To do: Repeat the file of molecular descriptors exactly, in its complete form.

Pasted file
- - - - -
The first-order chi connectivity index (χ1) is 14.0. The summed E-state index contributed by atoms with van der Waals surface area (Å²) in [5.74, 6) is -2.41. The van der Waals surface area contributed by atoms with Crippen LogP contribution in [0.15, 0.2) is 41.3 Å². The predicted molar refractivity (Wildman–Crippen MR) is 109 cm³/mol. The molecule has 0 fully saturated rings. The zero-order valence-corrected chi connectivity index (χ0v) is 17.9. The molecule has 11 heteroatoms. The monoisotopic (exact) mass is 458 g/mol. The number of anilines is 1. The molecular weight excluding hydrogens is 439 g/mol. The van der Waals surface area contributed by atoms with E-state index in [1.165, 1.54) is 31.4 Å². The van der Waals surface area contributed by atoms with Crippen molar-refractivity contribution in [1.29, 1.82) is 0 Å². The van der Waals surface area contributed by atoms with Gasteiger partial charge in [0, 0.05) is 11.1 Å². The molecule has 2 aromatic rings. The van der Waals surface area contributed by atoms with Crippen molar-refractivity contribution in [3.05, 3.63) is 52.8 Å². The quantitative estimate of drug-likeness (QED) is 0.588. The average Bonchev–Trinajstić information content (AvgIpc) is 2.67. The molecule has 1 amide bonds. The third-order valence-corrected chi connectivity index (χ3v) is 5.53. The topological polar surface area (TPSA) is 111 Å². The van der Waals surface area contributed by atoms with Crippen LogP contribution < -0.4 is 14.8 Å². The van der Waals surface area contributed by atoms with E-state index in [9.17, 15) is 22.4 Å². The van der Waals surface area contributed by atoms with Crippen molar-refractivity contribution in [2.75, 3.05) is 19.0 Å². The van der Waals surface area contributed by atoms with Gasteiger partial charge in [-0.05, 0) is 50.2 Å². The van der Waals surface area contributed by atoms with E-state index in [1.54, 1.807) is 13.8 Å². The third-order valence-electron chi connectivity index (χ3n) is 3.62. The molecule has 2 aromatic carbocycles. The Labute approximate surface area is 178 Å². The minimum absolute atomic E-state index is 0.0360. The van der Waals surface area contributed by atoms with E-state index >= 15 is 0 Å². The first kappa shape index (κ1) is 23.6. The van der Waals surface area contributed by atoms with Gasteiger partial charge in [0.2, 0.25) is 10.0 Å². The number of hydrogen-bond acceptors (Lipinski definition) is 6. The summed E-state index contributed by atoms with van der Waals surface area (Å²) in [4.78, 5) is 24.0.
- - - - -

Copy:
The first-order chi connectivity index (χ1) is 14.0. The summed E-state index contributed by atoms with van der Waals surface area (Å²) in [5.74, 6) is -2.41. The van der Waals surface area contributed by atoms with Crippen LogP contribution in [0.15, 0.2) is 41.3 Å². The predicted molar refractivity (Wildman–Crippen MR) is 109 cm³/mol. The molecule has 0 fully saturated rings. The zero-order valence-corrected chi connectivity index (χ0v) is 17.9. The molecule has 11 heteroatoms. The monoisotopic (exact) mass is 458 g/mol. The number of anilines is 1. The molecular weight excluding hydrogens is 439 g/mol. The van der Waals surface area contributed by atoms with E-state index in [1.165, 1.54) is 31.4 Å². The van der Waals surface area contributed by atoms with Crippen molar-refractivity contribution in [1.29, 1.82) is 0 Å². The van der Waals surface area contributed by atoms with Gasteiger partial charge in [0, 0.05) is 11.1 Å². The molecule has 2 aromatic rings. The van der Waals surface area contributed by atoms with Crippen molar-refractivity contribution in [3.05, 3.63) is 52.8 Å². The quantitative estimate of drug-likeness (QED) is 0.588. The average Bonchev–Trinajstić information content (AvgIpc) is 2.67. The molecule has 1 amide bonds. The third-order valence-corrected chi connectivity index (χ3v) is 5.53. The topological polar surface area (TPSA) is 111 Å². The van der Waals surface area contributed by atoms with Crippen LogP contribution < -0.4 is 14.8 Å². The van der Waals surface area contributed by atoms with E-state index in [9.17, 15) is 22.4 Å². The van der Waals surface area contributed by atoms with Crippen molar-refractivity contribution in [2.75, 3.05) is 19.0 Å². The van der Waals surface area contributed by atoms with Gasteiger partial charge in [-0.05, 0) is 50.2 Å². The van der Waals surface area contributed by atoms with E-state index in [1.54, 1.807) is 13.8 Å². The third-order valence-electron chi connectivity index (χ3n) is 3.62. The molecule has 2 aromatic carbocycles. The Labute approximate surface area is 178 Å². The minimum absolute atomic E-state index is 0.0360. The van der Waals surface area contributed by atoms with E-state index >= 15 is 0 Å². The first kappa shape index (κ1) is 23.6. The van der Waals surface area contributed by atoms with Gasteiger partial charge in [0.2, 0.25) is 10.0 Å². The number of hydrogen-bond acceptors (Lipinski definition) is 6. The summed E-state index contributed by atoms with van der Waals surface area (Å²) in [4.78, 5) is 24.0.